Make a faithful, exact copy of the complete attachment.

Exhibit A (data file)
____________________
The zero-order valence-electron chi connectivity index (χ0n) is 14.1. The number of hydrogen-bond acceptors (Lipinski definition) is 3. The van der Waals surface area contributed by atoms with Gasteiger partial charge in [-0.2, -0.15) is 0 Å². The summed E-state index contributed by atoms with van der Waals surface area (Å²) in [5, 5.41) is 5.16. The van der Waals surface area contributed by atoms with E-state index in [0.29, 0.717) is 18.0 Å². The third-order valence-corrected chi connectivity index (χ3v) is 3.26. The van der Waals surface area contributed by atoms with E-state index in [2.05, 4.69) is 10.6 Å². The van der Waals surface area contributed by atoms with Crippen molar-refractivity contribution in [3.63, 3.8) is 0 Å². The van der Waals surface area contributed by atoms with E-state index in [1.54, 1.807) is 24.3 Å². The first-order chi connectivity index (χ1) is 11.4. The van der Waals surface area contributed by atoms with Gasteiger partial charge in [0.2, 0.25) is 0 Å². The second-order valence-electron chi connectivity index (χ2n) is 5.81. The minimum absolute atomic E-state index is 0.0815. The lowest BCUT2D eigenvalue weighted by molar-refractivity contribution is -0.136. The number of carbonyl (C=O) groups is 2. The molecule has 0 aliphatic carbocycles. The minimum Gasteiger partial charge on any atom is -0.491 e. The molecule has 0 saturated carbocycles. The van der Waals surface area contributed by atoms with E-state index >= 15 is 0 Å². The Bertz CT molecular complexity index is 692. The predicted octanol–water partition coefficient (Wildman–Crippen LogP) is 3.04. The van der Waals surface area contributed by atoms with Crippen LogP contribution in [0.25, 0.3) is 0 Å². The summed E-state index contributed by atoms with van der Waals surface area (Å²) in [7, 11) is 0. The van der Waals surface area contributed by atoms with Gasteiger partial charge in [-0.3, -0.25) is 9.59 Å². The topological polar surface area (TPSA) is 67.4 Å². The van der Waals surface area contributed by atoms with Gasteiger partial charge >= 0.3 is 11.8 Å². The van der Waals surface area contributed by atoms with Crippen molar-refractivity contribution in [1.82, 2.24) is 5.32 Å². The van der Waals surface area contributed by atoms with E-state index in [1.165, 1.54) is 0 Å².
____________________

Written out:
The zero-order valence-electron chi connectivity index (χ0n) is 14.1. The number of hydrogen-bond acceptors (Lipinski definition) is 3. The van der Waals surface area contributed by atoms with Gasteiger partial charge in [-0.2, -0.15) is 0 Å². The summed E-state index contributed by atoms with van der Waals surface area (Å²) in [5, 5.41) is 5.16. The van der Waals surface area contributed by atoms with E-state index in [0.29, 0.717) is 18.0 Å². The third-order valence-corrected chi connectivity index (χ3v) is 3.26. The van der Waals surface area contributed by atoms with E-state index in [2.05, 4.69) is 10.6 Å². The van der Waals surface area contributed by atoms with Crippen molar-refractivity contribution in [3.63, 3.8) is 0 Å². The van der Waals surface area contributed by atoms with E-state index in [1.54, 1.807) is 24.3 Å². The first-order chi connectivity index (χ1) is 11.4. The van der Waals surface area contributed by atoms with Gasteiger partial charge in [0.2, 0.25) is 0 Å². The second-order valence-electron chi connectivity index (χ2n) is 5.81. The minimum absolute atomic E-state index is 0.0815. The lowest BCUT2D eigenvalue weighted by molar-refractivity contribution is -0.136. The number of carbonyl (C=O) groups is 2. The molecule has 0 aliphatic carbocycles. The minimum Gasteiger partial charge on any atom is -0.491 e. The molecule has 0 saturated carbocycles. The van der Waals surface area contributed by atoms with E-state index >= 15 is 0 Å². The Bertz CT molecular complexity index is 692. The predicted octanol–water partition coefficient (Wildman–Crippen LogP) is 3.04. The van der Waals surface area contributed by atoms with Crippen LogP contribution in [0.25, 0.3) is 0 Å². The summed E-state index contributed by atoms with van der Waals surface area (Å²) in [7, 11) is 0. The van der Waals surface area contributed by atoms with Gasteiger partial charge in [-0.3, -0.25) is 9.59 Å². The topological polar surface area (TPSA) is 67.4 Å². The van der Waals surface area contributed by atoms with Gasteiger partial charge >= 0.3 is 11.8 Å². The van der Waals surface area contributed by atoms with Crippen molar-refractivity contribution in [1.82, 2.24) is 5.32 Å². The van der Waals surface area contributed by atoms with E-state index in [1.165, 1.54) is 0 Å².